Patient Care

UR Medicine Cardiologists First in Region to Use Device to Reduce Stroke Risk

Jun. 7, 2016
Watchman device designed for people with atrial fibrillation

UR Medicine’s Strong Memorial Hospital is first in the Finger Lakes region area to offer people a new minimally invasive therapy for atrial fibrillation, a common heart rhythm disorder, to prevent strokes.

A team of interventional cardiologists and electrophysiologists implanted the Watchman, a lightweight device, into the left side of an aging woman’s heart to eliminate stroke risk. The procedure took place on June 2.

About five million people in the United States suffer from atrial fibrillation (also called AFib), which occurs when the upper and lower chambers of the heart stop beating in harmony. Instead, the upper chambers beat irregularly and stop moving blood through and out of the heart.  When this occurs, blood clots are likely to form in an area of the heart called the left atrial appendage (LAA). The LAA is about the size of a thumb and looks like a small pouch near the top of the heart. Blood clots can break loose from the LAA and travel to the brain, lungs and other parts of the body, causing a stroke. The Watchman implant is designed to stop clots from leaving that area of the heart.

Atrial fibrillation is the cause of about 20 percent of strokes, which can be devastating and costly to individuals and families.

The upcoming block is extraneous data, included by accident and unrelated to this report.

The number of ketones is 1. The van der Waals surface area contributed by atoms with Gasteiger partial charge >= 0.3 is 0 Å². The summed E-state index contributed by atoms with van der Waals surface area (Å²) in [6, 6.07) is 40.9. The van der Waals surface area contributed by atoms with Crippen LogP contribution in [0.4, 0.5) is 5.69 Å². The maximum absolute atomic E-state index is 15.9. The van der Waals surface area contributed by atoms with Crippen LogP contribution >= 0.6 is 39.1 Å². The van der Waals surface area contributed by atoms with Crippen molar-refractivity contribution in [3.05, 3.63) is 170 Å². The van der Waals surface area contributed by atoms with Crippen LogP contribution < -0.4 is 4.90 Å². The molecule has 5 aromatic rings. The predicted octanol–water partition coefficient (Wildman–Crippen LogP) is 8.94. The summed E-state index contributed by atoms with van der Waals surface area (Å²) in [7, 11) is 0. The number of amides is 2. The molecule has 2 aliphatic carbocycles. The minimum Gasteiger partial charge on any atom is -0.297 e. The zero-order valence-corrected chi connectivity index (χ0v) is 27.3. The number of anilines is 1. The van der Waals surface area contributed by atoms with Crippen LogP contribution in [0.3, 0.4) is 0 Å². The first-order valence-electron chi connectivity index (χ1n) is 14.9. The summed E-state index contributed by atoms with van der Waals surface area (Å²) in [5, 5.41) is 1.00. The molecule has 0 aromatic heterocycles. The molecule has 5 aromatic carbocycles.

“This is a significant advance in care for people with atrial fibrillation who are unable to use blood thinners. I’m pleased to be able to provide this new procedure for patients and be a part of the area’s team that is always at the cutting edge of care,” said cardiologist Thomas Stuver, M.D., of UR Medicine Heart and Vascular’s Rochester Cardiopulmonary Group. “Some physicians believe this could become one of the most common heart procedures in the nation.”

Cardiologists make a small incision in the groin to insert a catheter into a vein. Using real-time imaging, the team feeds the device through the body, into the right and left chambers of the heart.  Once at the left atrial appendage, the cardiologists expand the Watchman device to cover the gap and eliminate clots from escaping that area. The procedure takes about 45 minutes and recovery typically takes about 24 hours.

The Food and Drug Administration approved the use of Boston Scientific Corp.’s Watchman in 2015, after extensive clinical studies. About 15,000 people in the U.S. have received it.

UR Medicine has a rich history of leadership in heart care and the largest team of cardiologists providing comprehensive care in Rochester and throughout the Finger Lakes region. Using a collaborative, team-based approach, UR Medicine Heart and Vascular offers advanced technology and procedures only available at Strong Memorial Hospital, including transcatheter aortic valve replacement, mechanical assist devices and heart transplantation.